What About the Kids?
Question: Considering that Jack and Miguel were best friends in the backstory of This Is Us, one would have to assume that their children played together. Will we ever take a glimpse into the lives of Miguel's children? — La Toya
Matt Roush: I imagine we’ll eventually meet Miguel’s other family, as he remains one of the most unexplored aspects of the extended Pearson family tree. In a 2017 interview the actor (Jon Huertas) gave to The Hollywood Reporter, he noted that his and ex-wife Shelly’s kids are about five years older than the “Big Three” Pearsons, but couldn’t comment whether the kids even knew each other or were friends in their younger and/or adult years. Miguel was Jack’s best man, after all, so you have to think their families interacted before the divorce, Miguel’s move to Houston, Jack’s death, etc.
Plus, find out what fans are saying about the revelation.
Bouquets for Durrells
Question: As always, I want to thank you for your insightful columns. My question concerns The Durrells in Corfu on PBS. I'm finding this show about this quirky family to be a delight. The cast is sparkling, headed by the excellent Keeley Hawes. Also, on occasion we get to see Leslie Caron, still a terrific actress. The storylines, characters and exotic location all draw me to this show. How do you feel about this show and why you would recommend viewing? Also, how popular is it in England? I end by saying, I still miss the much-too-soon canceled Underground. However, at least I can enjoy The Durrells in Corfu. — Allen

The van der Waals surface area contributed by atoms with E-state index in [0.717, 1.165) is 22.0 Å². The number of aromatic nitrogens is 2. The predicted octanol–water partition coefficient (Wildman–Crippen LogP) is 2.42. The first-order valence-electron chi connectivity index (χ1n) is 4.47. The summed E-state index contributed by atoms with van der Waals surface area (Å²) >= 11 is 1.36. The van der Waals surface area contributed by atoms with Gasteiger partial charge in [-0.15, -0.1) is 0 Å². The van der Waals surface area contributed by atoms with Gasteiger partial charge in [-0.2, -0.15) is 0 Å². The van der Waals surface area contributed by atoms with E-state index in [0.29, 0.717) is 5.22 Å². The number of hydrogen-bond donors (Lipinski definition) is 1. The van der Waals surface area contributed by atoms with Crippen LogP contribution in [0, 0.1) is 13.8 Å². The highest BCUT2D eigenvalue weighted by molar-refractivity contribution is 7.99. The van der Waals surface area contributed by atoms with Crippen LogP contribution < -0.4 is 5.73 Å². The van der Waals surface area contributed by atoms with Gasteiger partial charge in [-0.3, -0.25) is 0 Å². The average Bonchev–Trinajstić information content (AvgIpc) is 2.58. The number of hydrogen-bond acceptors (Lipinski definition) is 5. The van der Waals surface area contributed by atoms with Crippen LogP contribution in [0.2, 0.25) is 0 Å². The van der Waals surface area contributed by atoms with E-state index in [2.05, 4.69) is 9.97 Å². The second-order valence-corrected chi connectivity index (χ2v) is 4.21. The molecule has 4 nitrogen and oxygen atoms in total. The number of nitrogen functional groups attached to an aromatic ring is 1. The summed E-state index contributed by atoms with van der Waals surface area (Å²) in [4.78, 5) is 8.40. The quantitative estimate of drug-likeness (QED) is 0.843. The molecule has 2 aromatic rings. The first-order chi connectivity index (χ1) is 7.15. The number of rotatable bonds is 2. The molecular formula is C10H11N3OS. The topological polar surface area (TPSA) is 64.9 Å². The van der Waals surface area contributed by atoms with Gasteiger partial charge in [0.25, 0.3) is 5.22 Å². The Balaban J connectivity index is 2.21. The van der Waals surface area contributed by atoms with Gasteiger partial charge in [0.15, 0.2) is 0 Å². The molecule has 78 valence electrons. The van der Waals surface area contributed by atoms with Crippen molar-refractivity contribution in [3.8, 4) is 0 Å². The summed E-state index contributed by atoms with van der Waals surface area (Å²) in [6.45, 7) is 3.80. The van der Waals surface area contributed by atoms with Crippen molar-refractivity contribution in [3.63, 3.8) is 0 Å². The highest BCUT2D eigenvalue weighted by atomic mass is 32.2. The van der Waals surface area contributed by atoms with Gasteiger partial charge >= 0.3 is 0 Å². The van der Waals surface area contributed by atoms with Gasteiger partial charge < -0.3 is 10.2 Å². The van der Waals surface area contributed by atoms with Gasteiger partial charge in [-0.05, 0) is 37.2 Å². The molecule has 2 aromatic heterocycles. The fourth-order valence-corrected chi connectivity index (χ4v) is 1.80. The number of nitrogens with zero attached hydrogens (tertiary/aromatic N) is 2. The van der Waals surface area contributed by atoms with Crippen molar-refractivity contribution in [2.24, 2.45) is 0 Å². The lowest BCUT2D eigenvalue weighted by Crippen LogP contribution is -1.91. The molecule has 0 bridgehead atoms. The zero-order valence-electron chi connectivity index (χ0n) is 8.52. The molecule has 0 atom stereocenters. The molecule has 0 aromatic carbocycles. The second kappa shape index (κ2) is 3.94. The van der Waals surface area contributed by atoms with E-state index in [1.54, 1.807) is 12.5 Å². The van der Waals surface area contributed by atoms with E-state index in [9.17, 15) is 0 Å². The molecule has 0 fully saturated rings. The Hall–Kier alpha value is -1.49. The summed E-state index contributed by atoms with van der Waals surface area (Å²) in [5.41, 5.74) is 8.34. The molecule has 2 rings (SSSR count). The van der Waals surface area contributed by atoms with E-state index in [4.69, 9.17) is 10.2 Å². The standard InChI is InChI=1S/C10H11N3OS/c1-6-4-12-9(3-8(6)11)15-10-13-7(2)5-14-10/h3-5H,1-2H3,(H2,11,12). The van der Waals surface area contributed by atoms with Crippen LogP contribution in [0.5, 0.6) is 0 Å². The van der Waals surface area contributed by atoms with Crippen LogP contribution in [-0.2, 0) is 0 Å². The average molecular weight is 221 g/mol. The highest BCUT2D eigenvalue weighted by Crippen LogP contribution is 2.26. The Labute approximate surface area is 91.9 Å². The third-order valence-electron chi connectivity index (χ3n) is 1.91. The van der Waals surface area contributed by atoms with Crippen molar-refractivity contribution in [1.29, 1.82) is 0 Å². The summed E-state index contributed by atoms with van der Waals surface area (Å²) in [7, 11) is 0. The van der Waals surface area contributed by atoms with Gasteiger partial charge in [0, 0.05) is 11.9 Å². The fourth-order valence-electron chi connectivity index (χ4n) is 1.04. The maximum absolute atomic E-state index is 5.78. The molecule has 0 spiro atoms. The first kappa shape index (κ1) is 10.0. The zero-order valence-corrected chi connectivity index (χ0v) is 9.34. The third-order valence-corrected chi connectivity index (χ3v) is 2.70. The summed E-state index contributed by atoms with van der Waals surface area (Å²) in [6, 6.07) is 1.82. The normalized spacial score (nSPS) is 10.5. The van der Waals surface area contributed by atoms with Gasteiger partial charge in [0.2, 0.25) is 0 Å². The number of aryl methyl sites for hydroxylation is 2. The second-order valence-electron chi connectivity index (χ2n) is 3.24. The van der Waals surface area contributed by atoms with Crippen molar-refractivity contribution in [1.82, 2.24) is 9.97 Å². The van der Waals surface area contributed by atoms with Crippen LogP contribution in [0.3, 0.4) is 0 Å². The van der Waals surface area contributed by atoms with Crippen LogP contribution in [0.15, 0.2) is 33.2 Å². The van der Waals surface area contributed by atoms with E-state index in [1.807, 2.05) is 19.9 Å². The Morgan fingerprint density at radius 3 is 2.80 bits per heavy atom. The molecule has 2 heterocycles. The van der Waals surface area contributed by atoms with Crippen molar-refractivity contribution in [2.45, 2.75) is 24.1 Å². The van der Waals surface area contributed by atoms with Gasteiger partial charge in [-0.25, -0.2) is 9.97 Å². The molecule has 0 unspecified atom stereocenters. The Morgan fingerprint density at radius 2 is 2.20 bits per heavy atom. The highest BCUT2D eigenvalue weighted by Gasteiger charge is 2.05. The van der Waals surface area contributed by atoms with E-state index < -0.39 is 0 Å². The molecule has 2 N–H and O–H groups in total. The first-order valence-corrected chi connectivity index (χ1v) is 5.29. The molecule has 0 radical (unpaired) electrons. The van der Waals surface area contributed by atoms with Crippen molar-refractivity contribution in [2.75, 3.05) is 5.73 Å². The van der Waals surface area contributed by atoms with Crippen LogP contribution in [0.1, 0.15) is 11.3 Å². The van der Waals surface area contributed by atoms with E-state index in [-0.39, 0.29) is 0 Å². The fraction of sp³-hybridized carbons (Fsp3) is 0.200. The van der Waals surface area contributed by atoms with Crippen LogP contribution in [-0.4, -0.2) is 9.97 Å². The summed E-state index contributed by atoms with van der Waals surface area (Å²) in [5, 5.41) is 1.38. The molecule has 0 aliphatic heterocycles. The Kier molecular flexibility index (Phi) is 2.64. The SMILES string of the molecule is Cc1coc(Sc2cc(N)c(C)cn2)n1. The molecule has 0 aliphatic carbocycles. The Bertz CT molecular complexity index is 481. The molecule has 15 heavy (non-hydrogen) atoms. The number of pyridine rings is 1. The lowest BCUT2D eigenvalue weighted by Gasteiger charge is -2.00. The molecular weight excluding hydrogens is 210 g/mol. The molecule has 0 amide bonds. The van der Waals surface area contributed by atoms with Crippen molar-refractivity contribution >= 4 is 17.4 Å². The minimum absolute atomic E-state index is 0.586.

Matt Roush: Always happy to spread some goodwill toward this charming sleeper. I’m saving the third season (which concludes Nov. 18) for one of those winter nights when I’m seeking an escape, but all of your recommendations echo what I enjoy about the series: the exotic, beguiling locale, the terrific continental cast, and the all-around tone of smart, light entertainment—which sometimes we just need as a respite. I’m happy to note that a fourth season has been commissioned, so it’s doing at least well enough to keep going in the U.K., and I assume we’ll get those episodes sometime in 2019.